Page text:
The Jerusalem Report
August 12, 2002
The Prince of Baghdad
Insiders moot the idea of reviving the Hashemite Union of Jordan and Iraq
ANALYSIS / Heidi Kingstone London
THERE'S NO DOUBT THAT the surprise appearance of Prince Hassan of Jordan at the opposition Iraqi Military Alliance conference in London in mid-July overshadowed everything else on the agenda of the three-day meeting. But its potentially fiery significance for the rest of the Middle East is yet to be digested.
Far beyond being just a personal gesture of goodwill on the prince's part, say Iraqi and Western sources from London and Washington, Hassan's sudden arrival signals nothing short of a possible revival of the short-lived "Hashemite Union" of Jordan and Iraq that the two neighboring countries signed in early 1958. That Union, between Jordan's King Hussein and his cousin and close friend King Faisal II of Iraq, was supposed to form a federation, with Faisal at its helm and Hussein as his deputy. But the merger was practically stillborn. In July 1958, Faisal was gruesomely murdered in the revolution that threw out the monarchy and brought in the Iraqi republic.
The conference, held at the Kensington Town Hall, was attended by the mostly graying, mostly mustachioed rebels of the Iraqi National Congress, the main opposition umbrella group in exile, along with several dozen former Iraqi army officers, all determined to have a hand in Saddam Hussein's demise. The event came in the wake of President Bush's pledge to work for regime change in Baghdad. Also in attendance were a representative from U.S. Vice President Richard Cheney's office in Washington, another from the Pentagon and a smattering of diplomats.
However, when Prince Hassan turned up, the conference took on a whole new dimension beyond the original mission, described by INC leader Ahmed Chalabi as "sending a message to the Iraqi military that there is life for them after Saddam." Hassan, 55, a brother of the late king Hussein, was the designated heir to the throne of the Hashemite Kingdom of Jordan for nearly 30 years. But in a surprise move from his deathbed in 1999, Hussein appointed his son, Abdullah, then aged 37, to succeed him.
Hassan's appearance at the conference, and the fact that he chose to address the forum, is taken by informed observers as a definitive personal and political statement in favor of resurrecting the Union. Hassan stressed that he had come in a purely personal capacity, with no agenda and carrying no signals. His speech, however, focused on the historical links between Iraq and Jordan.
It is assumed that Hassan attended without the official blessing of his nephew, King Abdullah. Formally, Jordan treads a fine diplomatic line between Washington and Baghdad. Dependent on Iraq for its oil, and in economic dire straits, Jordan has never openly backed the Iraqi opposition.
Hassan, though, is said to have been close to Saddam's opponents for years. His arrival in London was the culmination of weeks of informal chats between him and Chalabi, the "man with the plan" as a Pentagon source describes him. But Hassan only made the decision to attend on the day, aware of the ripples his act could cause.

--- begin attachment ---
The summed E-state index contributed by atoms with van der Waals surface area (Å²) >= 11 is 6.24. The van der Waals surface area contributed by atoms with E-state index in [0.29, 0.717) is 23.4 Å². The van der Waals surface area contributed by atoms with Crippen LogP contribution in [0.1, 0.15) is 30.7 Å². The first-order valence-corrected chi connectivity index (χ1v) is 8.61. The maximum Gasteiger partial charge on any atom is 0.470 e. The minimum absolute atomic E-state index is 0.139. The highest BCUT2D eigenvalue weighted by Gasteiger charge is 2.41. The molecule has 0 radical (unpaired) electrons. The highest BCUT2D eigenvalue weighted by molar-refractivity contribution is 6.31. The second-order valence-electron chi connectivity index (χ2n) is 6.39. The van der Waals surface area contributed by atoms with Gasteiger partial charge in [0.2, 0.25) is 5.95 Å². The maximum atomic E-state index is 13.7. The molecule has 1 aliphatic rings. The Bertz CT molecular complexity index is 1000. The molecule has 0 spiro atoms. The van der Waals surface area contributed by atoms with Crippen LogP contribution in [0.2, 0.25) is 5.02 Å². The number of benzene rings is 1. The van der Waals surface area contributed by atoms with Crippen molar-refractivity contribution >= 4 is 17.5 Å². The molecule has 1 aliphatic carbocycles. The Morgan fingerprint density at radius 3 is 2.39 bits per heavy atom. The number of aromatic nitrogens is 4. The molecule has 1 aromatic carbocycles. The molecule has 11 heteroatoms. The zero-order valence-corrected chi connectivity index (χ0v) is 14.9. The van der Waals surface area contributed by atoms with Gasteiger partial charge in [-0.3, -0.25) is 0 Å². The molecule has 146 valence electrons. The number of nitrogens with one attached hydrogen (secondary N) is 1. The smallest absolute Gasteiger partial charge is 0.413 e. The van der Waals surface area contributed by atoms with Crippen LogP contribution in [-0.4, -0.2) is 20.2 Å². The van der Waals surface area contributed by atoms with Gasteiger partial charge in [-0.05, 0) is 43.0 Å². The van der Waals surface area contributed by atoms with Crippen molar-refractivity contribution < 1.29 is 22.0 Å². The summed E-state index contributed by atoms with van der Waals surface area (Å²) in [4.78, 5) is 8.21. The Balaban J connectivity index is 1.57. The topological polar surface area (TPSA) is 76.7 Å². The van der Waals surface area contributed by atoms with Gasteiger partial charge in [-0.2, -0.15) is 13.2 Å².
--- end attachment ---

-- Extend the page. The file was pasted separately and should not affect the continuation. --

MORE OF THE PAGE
THE IDEA OF A RENEWED Hashemite Union has been envisioned by many politicians and individuals in both Jordan and Iraq, sources say. The Iraqi opposition, notoriously divided, is far from united behind the proposal but those who do support it say it is a legitimate point of departure. Publicly, the INC maintains that the future of a post-Saddam Iraq must be decided at the ballot box. The appearance of Prince Hassan on the scene simply puts him in the race, insiders say, as one option for the Iraqi people. The practical form that any revival of the Hashemite Union would take is so far being left largely to the imagination.
Those who support the resurrection of the Union describe Prince Hassan as a known quantity. An experienced statesman and a man of peace and vision, he is considered an ideal candidate to champion such a strategic alliance. The supporters of the Union envision it as a pro-Western democratic entity that would contribute to regional peace and stability. Hassan has stood openly against violence and terrorism, has worked for inter-religious dialogue and has staunchly supported Arab-Israeli attempts at peacemaking. A role for Hassan in Iraq, experts believe, could change the face of the region.
But Hassan is not the only candidate to be king of Baghdad. His appearance at the conference seems to have come as a shock to his distant cousin, Sharif Ali bin Hussein, the 46-year-old head of the Iraqi opposition Monarchist Party and a member of the INC's leadership council. Sharif Ali's main claim to the throne comes through his mother, who was Faisal II's aunt.
Hassan's lineage as a direct descendant of the Prophet Muhammad on his father's side gives his claim to the throne much more legitimacy.
That lineage is also seen as a potential unifying factor in a multi-ethnic post-Saddam Iraq that many fear will fall apart. "The monarchy is the glue that will keep the system together," says one American source close to the prince, who is said to be respected by Sunnis, Shi'ites and Kurds alike. Hassan, he suggests, could play a particularly important role of inclusion for the Shi'ites of Iraq, who make up some 60 percent of the population. Hassan hinted at this when he described himself in his speech as being "responsible for all Muslims."
In a little noticed speech in 1996, the late King Hussein of Jordan hinted at resurrecting the Hashemite claim to the Iraqi crown, describing the Iraqi republic since 1958 as "an experiment."
Perhaps Prince Hassan, once destined to be king, will find a throne after all.